Davide Livermore’s cinematic Macbeth with Anna Netrebko at La Scala  

ItalyItaly Verdi, Macbeth: Soloists, Chorus and Orchestra of Teatro alla Scala / Riccardo Chailly (conductor). Broadcast live from Teatro alla Scala, Milan, 7.12.2021. (GP)

Teatro alla Scala, Milan’s Macbeth (c) Brescia/Amisano

Director – Davide Livermore
Set designer – Giò Forma
Costume designer – Gianluca Falaschi
Lighting designer – Antonio Castro,
Video designer – D Work
Choreography – Daniel Ezrakow
Chorus Master – Bruno Casoni

Cast included:
Macbeth – Luca Salsi
Lady Macbeth – Anna Netrebko
Banco – Ildar Abdrazakov
Macduff – Francesco Meli
Malcolm – Iván Ayón Rivas

The opera season at Teatro alla Scala was inaugurated with great success on December 7th in the presence of the Head of State and with a sold-out theatre. The euphoria in the foyer was manifest upon entering the theatre, because the event was felt to be the end of a long period of closures due to the pandemic. The inaugural opera was Verdi’s Macbeth in the 1865 Paris version (now considered the reference version) with the addition of the final aria of the protagonist in the version staged at Teatro La Pergola in Florence in 1847. I will not deal with the opera itself, nor Shakespeare’s tragedy on which it is based, as they are well known.

The production unfolds briskly, with frequent changes of sets. It is developed in today’s (or tomorrow’s?) world, characterised by skyscrapers, scenes set on several levels, or in an lift. We are surrounded by a ‘horror story’ atmosphere, reminiscent of the film Gangs of New York. The fast and pressing pace, the continuous tension of a narrative at the centre of which there is the craving for power fits Verdi’s Macbeth well and is helped by the excellent acting of almost all the performers.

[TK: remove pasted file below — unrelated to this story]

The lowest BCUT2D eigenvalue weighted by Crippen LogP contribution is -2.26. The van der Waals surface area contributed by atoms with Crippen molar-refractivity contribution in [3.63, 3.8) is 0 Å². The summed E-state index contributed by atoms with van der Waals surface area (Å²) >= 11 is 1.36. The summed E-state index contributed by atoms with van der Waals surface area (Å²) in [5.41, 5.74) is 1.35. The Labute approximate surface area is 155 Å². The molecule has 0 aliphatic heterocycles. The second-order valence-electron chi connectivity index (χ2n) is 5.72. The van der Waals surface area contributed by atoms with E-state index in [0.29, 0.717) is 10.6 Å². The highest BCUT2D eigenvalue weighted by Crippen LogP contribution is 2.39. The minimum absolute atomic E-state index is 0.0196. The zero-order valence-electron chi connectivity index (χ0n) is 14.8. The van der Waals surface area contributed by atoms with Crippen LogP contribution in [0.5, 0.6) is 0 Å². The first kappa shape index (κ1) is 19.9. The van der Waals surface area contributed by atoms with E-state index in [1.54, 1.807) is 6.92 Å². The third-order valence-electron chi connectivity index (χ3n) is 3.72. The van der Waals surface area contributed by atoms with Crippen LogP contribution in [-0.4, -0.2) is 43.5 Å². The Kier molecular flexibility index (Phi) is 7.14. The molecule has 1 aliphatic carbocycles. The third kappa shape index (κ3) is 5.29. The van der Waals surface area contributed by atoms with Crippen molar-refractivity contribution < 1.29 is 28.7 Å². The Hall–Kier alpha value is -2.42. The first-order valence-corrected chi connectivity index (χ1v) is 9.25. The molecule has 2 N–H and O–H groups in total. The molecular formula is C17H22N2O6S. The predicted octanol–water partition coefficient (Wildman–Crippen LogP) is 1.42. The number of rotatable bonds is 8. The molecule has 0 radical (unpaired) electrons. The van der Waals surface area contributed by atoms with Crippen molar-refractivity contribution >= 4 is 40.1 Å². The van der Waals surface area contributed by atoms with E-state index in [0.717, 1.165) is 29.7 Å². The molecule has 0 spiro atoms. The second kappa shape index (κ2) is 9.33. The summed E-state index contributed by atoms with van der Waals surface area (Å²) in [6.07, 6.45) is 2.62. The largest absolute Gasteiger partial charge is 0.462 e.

Director Davide Livermore conceived the show in a cinematographic or television style in order to increase the audience, and it was indeed possible to see and listen to the opening night in thirty cinemas, as well as on public TV channels Rai1 and Rai5 (where it reached an audience of 2,250,000) and even some networks outside Italy. Livermore did not say so, but it is possible that behind the television-film style there was also a banal – but sensible – ‘precautionary principle’: to create a production that could also be enjoyed outside the neoclassical splendours of Giuseppe Piermarini’s theatre in the event of any further restrictions due to a worsening of the epidemiological situation. I did not go to Milan because I was aware of these circumstances and we are in the middle of a new wave of the pandemic, so I watched the performance in the comfort of my home on my HiFi television. As a matter of fact, the performance seen on screen was quite different and more understandable than that seen at the theatre at La Scala. Several music critics complained about its lack of clarity, including the most authoritative Italian monthly of the sector, MUSICA.

As mentioned above, Macbeth’s final aria of 1847 was added to the 1865 version. It works, and in addition it gives Luca Salsi the opportunity to end with a great vocal piece, fitting the atmosphere of the production.